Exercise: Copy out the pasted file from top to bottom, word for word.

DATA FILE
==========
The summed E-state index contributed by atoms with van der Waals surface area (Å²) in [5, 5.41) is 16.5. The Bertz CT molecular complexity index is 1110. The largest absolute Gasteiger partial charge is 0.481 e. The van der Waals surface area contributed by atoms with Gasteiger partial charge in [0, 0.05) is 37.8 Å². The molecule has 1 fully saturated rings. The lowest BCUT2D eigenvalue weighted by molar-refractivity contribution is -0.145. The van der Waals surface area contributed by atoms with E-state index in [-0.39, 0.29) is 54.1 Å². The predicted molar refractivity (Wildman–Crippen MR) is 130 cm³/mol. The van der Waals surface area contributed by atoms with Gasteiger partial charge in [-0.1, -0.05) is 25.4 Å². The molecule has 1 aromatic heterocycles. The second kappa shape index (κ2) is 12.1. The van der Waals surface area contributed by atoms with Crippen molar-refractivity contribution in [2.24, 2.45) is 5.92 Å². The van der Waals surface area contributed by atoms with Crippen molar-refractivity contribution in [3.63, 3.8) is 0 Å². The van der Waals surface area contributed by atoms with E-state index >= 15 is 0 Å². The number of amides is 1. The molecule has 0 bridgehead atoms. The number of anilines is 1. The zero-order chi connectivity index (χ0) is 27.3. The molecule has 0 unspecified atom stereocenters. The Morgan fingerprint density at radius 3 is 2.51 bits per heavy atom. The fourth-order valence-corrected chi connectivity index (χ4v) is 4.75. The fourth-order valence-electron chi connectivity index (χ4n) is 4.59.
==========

The summed E-state index contributed by atoms with van der Waals surface area (Å²) in [5, 5.41) is 16.5. The Bertz CT molecular complexity index is 1110. The largest absolute Gasteiger partial charge is 0.481 e. The van der Waals surface area contributed by atoms with Gasteiger partial charge in [0, 0.05) is 37.8 Å². The molecule has 1 fully saturated rings. The lowest BCUT2D eigenvalue weighted by molar-refractivity contribution is -0.145. The van der Waals surface area contributed by atoms with E-state index in [-0.39, 0.29) is 54.1 Å². The predicted molar refractivity (Wildman–Crippen MR) is 130 cm³/mol. The van der Waals surface area contributed by atoms with Gasteiger partial charge in [-0.1, -0.05) is 25.4 Å². The molecule has 1 aromatic heterocycles. The second kappa shape index (κ2) is 12.1. The van der Waals surface area contributed by atoms with Crippen molar-refractivity contribution in [2.24, 2.45) is 5.92 Å². The van der Waals surface area contributed by atoms with Crippen molar-refractivity contribution in [3.63, 3.8) is 0 Å². The van der Waals surface area contributed by atoms with E-state index >= 15 is 0 Å². The number of amides is 1. The molecule has 0 bridgehead atoms. The number of anilines is 1. The zero-order chi connectivity index (χ0) is 27.3. The molecule has 0 unspecified atom stereocenters. The Morgan fingerprint density at radius 3 is 2.51 bits per heavy atom. The fourth-order valence-corrected chi connectivity index (χ4v) is 4.75. The fourth-order valence-electron chi connectivity index (χ4n) is 4.59.